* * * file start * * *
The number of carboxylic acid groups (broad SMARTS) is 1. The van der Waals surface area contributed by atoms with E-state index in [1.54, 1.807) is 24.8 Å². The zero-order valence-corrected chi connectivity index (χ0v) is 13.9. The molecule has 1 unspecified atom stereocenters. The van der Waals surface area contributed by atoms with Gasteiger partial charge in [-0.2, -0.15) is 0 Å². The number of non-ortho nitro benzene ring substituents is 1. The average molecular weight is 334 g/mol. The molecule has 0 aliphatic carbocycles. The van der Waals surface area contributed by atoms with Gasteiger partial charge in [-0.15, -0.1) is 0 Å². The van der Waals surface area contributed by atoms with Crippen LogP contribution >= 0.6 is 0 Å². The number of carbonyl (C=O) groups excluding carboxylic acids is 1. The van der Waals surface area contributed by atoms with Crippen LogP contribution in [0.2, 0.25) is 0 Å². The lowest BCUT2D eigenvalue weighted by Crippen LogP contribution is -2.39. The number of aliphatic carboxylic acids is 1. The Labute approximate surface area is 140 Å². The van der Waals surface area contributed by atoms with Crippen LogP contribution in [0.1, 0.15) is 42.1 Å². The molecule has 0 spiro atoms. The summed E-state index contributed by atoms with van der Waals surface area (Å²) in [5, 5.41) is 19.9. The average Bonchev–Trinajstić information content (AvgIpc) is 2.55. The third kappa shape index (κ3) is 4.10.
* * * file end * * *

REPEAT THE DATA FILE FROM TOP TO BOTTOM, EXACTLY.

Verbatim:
The number of carboxylic acid groups (broad SMARTS) is 1. The van der Waals surface area contributed by atoms with E-state index in [1.54, 1.807) is 24.8 Å². The zero-order valence-corrected chi connectivity index (χ0v) is 13.9. The molecule has 1 unspecified atom stereocenters. The van der Waals surface area contributed by atoms with Gasteiger partial charge in [-0.2, -0.15) is 0 Å². The number of non-ortho nitro benzene ring substituents is 1. The average molecular weight is 334 g/mol. The molecule has 0 aliphatic carbocycles. The van der Waals surface area contributed by atoms with Gasteiger partial charge in [-0.15, -0.1) is 0 Å². The van der Waals surface area contributed by atoms with Crippen LogP contribution >= 0.6 is 0 Å². The number of carbonyl (C=O) groups excluding carboxylic acids is 1. The van der Waals surface area contributed by atoms with Crippen LogP contribution in [0.2, 0.25) is 0 Å². The lowest BCUT2D eigenvalue weighted by Crippen LogP contribution is -2.39. The number of aliphatic carboxylic acids is 1. The Labute approximate surface area is 140 Å². The van der Waals surface area contributed by atoms with Crippen LogP contribution in [0.1, 0.15) is 42.1 Å². The molecule has 0 spiro atoms. The summed E-state index contributed by atoms with van der Waals surface area (Å²) in [5, 5.41) is 19.9. The average Bonchev–Trinajstić information content (AvgIpc) is 2.55. The third kappa shape index (κ3) is 4.10.